Slides from Departmental Presentation of Honors Research

Report
Relationship between
School-aged Executive Functions
and Oral Narrative Skills
By: Sarah Lambeth
Eastern Illinois University
Faculty Mentors:
Mrs. Jill Fahy
Dr. Rebecca Throneburg
Executive Functions
• Metacognitive skills necessary for successful goal
achievement (Jurado & Rosselli, 2007).
• Cognitive Processes:
▫ Attention
▫ Working Memory
• Key components:
▫
▫
▫
▫
▫
▫
Intentional determination
Planning and organization
Initiation and persistence
Flexibility/shifting
Inhibitory control
Self-monitoring and regulation
(Gioia, Isquith, Guy, & Kenworthy, 2000; Jurado & Rosselli, 2007)
Development of Executive Functions
and Narrative Skills
• Executive function development
▫ Emerge during early childhood
▫ Spurts similar to prefrontal cortex development
• Prefrontal structures of the brain are involved in
executive function skills (Jurado & Rosselli, 2007, Anderson, 2002).
• Prefrontal activation is also associated with
narrative comprehension and production tasks
(Mar, 2004).
Previous Research
• Differences in executive function profiles of different
groups (e.g., language impaired verses typical)
• Relationships between individual language skills and
isolated executive function abilities measured in
nonfunctional laboratory tasks.
▫ Carlson, Davis, & Leach, 2005; Carlson, 2005; Im-Bolter, Johnson, & PascualLeone, 2006; Cohen, Vallance, Barwick, Im, Menna, Horodesky, & Isaacson,
2000; Hoffman & Gillam, 2004; Marton, & Schwartz, 2003
• Relationship between specific aspects of language and
behavioral executive functions as displayed in everyday
environments, in preschoolers, school-age children,
and adolescents.
▫ Hughes, Turksta, & Wulfeck, 2009; Trainor, 2010; Liesen, 2011
▫ Behavior Rating Inventory of Executive Function (BRIEF)
• Relationship exists between executive functions and
written narrative ability in school-age children
▫ Hooper, Swartz, Wakely, Kruif, & Montgomery, 2002
• Research investigating narratives and ADHD has
indicated a significant relationship between specific
executive functions (working memory, planning,
attention, inhibition) and narrative skills
▫ Purvis & Tannock, 1997; Tannock, Purvis, & Schacher, 1993; MilchReich, Campbell, Pelham, Connelly, & Geva, 1999; Renz et al., 2003;
Flory et al., 2006; Luo & Timler, 2008
• Only one study has used functional measures of both
executive functions and language.
▫ Trainor, 2010
▫ BRIEF (executive functions) and Renfrew Bus Story (narrative skills)
Research Questions
1. What is the relationship between executive
function skills and narrative production and
comprehension abilities?
2. What is the relationship between executive
function skills and microstructural elements of
narrative language abilities, specifically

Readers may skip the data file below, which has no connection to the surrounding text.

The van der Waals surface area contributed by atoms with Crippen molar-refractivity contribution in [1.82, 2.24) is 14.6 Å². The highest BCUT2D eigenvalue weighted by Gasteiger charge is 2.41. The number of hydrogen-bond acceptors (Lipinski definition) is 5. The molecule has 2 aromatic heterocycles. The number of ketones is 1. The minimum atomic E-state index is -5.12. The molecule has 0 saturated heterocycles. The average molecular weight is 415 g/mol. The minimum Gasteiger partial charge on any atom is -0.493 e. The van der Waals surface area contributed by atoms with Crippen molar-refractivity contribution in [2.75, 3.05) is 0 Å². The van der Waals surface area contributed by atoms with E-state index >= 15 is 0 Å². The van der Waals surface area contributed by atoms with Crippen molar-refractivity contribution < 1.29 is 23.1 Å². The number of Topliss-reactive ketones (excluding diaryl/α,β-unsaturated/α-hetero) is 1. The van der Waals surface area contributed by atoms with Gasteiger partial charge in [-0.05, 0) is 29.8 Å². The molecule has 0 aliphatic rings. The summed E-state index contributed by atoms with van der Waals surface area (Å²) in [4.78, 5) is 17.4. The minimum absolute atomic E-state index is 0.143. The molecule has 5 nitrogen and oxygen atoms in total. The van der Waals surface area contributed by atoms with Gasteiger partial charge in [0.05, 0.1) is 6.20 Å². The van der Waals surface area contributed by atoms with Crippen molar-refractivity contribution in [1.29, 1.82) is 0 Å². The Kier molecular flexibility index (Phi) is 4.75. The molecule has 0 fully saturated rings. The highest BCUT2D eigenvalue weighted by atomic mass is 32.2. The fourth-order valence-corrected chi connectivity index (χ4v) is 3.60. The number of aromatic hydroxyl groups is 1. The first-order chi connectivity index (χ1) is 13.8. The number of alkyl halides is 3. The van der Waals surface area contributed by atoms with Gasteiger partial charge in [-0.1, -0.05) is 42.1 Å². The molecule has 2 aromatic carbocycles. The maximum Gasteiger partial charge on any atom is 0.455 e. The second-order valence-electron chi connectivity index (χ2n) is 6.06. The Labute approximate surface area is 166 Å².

productivity and complexity?
Subjects
•All in a general education classroom at a Central Illinois
public school
Subject Description:
Language Measures
PPVT
CELF
CELF
CELF
CELF
Core
Receptive Expressive Language
Language Language Language
Content
CELF
Language
Structure
1st Grade
Group
104
(12)
104
(11)
106
(9)
105
(11)
105
(13)
107
(9)
3rd Grade
Group
121
(22)
107
(13)
116
(14)
108
(14)
117
(14)
109
(10)
Measure of Executive Functions:
Behavioral Rating Inventory of Executive Functions—Parent Form
(BRIEF)
• Parents rated their child’s executive function skills in the
natural environment
▫ Behavioral Regulation Index
 Inhibit Control
 Shift Control
 Emotional Control
▫ Metacognition Index





Initiate
Working Memory
Plan/Organize
Organization of Materials
Monitor
▫ Global Executive Composite
▫ T-scores of 65 and above indicate clinical significance/area of
concern
Measure of Narrative Skills:
Test of Narrative Language (TNL)
• Tasks: comprehend, retell, and generate stories
▫ Story comprehension questions (3 tasks)
▫ Story production (3 tasks)
 Story retell without picture
 Story generation with picture sequence
 Story generation with single picture
• Standardized measure of:
▫ Oral Narration (Expressive)
▫ Narrative Comprehension (Receptive)
▫ Total Narrative Language Index
Microstructure:
Index of Narrative Microstructure (INMIS)
• INMIS Complexity
• INMIS Productivity
▫ Syntactic organization
▫ Total word output and the
degree of lexical diversity
• Subcomponents
▫ Mean Length of T-unitsMorphemes (MLT-M)
▫ Proportion of Complex Tunits (PROPCOMP)
• Subcomponents:
▫ Total Number of Words
(TNW)
▫ Number of Different Words
(NDW)
Productivity= -1.60 + ( -0.0010 x MLT-W) + ( = -0.21 x PROPCOMPLEX) + (0.017 x
NDW) + ( -0.00054 x TNW) + (0.014 x COORD) + (0.0072 x SUBORD) + (0.0094 x